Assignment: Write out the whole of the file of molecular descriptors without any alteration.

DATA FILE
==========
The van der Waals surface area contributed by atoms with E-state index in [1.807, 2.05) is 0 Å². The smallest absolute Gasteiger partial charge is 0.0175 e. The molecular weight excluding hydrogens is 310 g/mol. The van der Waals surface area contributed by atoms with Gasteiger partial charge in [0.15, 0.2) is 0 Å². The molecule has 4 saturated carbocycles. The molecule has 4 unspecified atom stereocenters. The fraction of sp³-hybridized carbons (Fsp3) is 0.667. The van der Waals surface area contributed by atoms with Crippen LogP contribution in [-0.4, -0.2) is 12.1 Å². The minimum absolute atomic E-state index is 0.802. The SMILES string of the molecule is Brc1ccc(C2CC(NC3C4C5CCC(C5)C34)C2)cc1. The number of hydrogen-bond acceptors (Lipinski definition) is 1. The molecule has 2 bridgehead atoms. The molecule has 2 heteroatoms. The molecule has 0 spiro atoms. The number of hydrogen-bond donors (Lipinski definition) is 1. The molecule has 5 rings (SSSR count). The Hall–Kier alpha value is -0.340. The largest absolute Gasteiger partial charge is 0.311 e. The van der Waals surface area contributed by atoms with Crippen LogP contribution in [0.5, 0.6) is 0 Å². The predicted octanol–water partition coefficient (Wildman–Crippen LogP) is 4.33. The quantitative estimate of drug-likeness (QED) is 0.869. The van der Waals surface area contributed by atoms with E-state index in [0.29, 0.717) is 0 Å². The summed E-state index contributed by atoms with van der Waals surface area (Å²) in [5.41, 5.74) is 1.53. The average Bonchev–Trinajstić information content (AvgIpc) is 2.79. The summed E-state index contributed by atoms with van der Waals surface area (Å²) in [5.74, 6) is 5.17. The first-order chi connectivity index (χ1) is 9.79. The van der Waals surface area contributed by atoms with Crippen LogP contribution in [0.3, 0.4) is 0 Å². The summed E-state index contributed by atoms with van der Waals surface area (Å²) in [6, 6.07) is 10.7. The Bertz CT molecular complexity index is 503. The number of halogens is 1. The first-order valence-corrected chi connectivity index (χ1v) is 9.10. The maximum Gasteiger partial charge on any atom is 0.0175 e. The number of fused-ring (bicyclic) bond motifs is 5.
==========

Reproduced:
The van der Waals surface area contributed by atoms with E-state index in [1.807, 2.05) is 0 Å². The smallest absolute Gasteiger partial charge is 0.0175 e. The molecular weight excluding hydrogens is 310 g/mol. The van der Waals surface area contributed by atoms with Gasteiger partial charge in [0.15, 0.2) is 0 Å². The molecule has 4 saturated carbocycles. The molecule has 4 unspecified atom stereocenters. The fraction of sp³-hybridized carbons (Fsp3) is 0.667. The van der Waals surface area contributed by atoms with Crippen LogP contribution in [-0.4, -0.2) is 12.1 Å². The minimum absolute atomic E-state index is 0.802. The SMILES string of the molecule is Brc1ccc(C2CC(NC3C4C5CCC(C5)C34)C2)cc1. The number of hydrogen-bond acceptors (Lipinski definition) is 1. The molecule has 2 bridgehead atoms. The molecule has 2 heteroatoms. The molecule has 0 spiro atoms. The number of hydrogen-bond donors (Lipinski definition) is 1. The molecule has 5 rings (SSSR count). The Hall–Kier alpha value is -0.340. The largest absolute Gasteiger partial charge is 0.311 e. The van der Waals surface area contributed by atoms with Crippen LogP contribution in [0.5, 0.6) is 0 Å². The predicted octanol–water partition coefficient (Wildman–Crippen LogP) is 4.33. The quantitative estimate of drug-likeness (QED) is 0.869. The van der Waals surface area contributed by atoms with E-state index in [0.29, 0.717) is 0 Å². The summed E-state index contributed by atoms with van der Waals surface area (Å²) in [5.41, 5.74) is 1.53. The average Bonchev–Trinajstić information content (AvgIpc) is 2.79. The summed E-state index contributed by atoms with van der Waals surface area (Å²) in [5.74, 6) is 5.17. The first-order chi connectivity index (χ1) is 9.79. The van der Waals surface area contributed by atoms with Crippen LogP contribution in [0.3, 0.4) is 0 Å². The summed E-state index contributed by atoms with van der Waals surface area (Å²) in [6, 6.07) is 10.7. The Bertz CT molecular complexity index is 503. The number of halogens is 1. The first-order valence-corrected chi connectivity index (χ1v) is 9.10. The maximum Gasteiger partial charge on any atom is 0.0175 e. The number of fused-ring (bicyclic) bond motifs is 5.